The Leadership Perspectives of African American Males after Participation in a Leadership Development Program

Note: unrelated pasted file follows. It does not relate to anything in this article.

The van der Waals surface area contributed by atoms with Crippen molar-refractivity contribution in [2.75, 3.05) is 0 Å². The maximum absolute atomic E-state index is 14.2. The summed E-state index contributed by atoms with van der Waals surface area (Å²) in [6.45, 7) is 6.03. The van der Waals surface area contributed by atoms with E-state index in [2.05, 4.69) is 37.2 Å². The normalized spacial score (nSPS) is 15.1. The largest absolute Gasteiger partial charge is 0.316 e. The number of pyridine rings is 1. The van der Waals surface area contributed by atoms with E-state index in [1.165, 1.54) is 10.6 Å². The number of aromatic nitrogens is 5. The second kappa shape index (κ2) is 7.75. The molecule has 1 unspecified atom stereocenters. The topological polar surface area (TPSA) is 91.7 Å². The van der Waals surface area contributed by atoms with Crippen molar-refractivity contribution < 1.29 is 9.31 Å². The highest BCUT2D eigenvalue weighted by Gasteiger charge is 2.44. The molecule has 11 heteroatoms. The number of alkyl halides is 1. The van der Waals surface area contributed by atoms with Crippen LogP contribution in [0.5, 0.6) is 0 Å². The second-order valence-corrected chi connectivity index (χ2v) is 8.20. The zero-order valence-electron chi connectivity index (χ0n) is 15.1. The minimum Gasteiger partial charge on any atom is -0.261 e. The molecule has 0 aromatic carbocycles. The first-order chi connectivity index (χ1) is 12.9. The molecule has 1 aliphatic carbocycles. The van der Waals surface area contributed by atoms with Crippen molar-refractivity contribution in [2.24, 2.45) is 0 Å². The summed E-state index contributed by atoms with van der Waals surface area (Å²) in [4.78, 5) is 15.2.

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This study investigated the perceptions of African American undergraduate males who attend a predominately White institution in the southwest as they concern leadership after participation in a leadership development program and the influence of social constructed identities on development. Research concerning African American undergraduate males in education has been from a deficit- orientated narrative and focused primarily on academic achievement or lack of involvement, with little attention paid to African American males performing leadership. As society continues to focus on graduation and college attendance by African American males, it is important to explore African American undergraduate male leadership as a viable method to engage and influence graduation and attendance. Study I of this dissertation research examine the literature pertaining to socially constructed identities, leadership, and leadership development programs. Results indicated a gap in the literature addressing the intersectionality of multiple layers of identity and leadership. Study II examined the way in which African American undergraduate males make meaning and define leadership. Results indicated that African American undergraduate males defined leadership as either leader behaviors or specific characteristics that leaders possess. Study III examined the influence of participation in a leadership development program on the perception of leadership. Results indicated that these African American undergraduate males had a sense of increased self-concept and a sense of responsibility/selflessness to improve themselves and others. This dissertation suggests that universities develop and implement campus leadership development programs focused on the interconnectedness of socially constructed identities and leadership theory as a method to engage and improve self-concept in African American undergraduate males.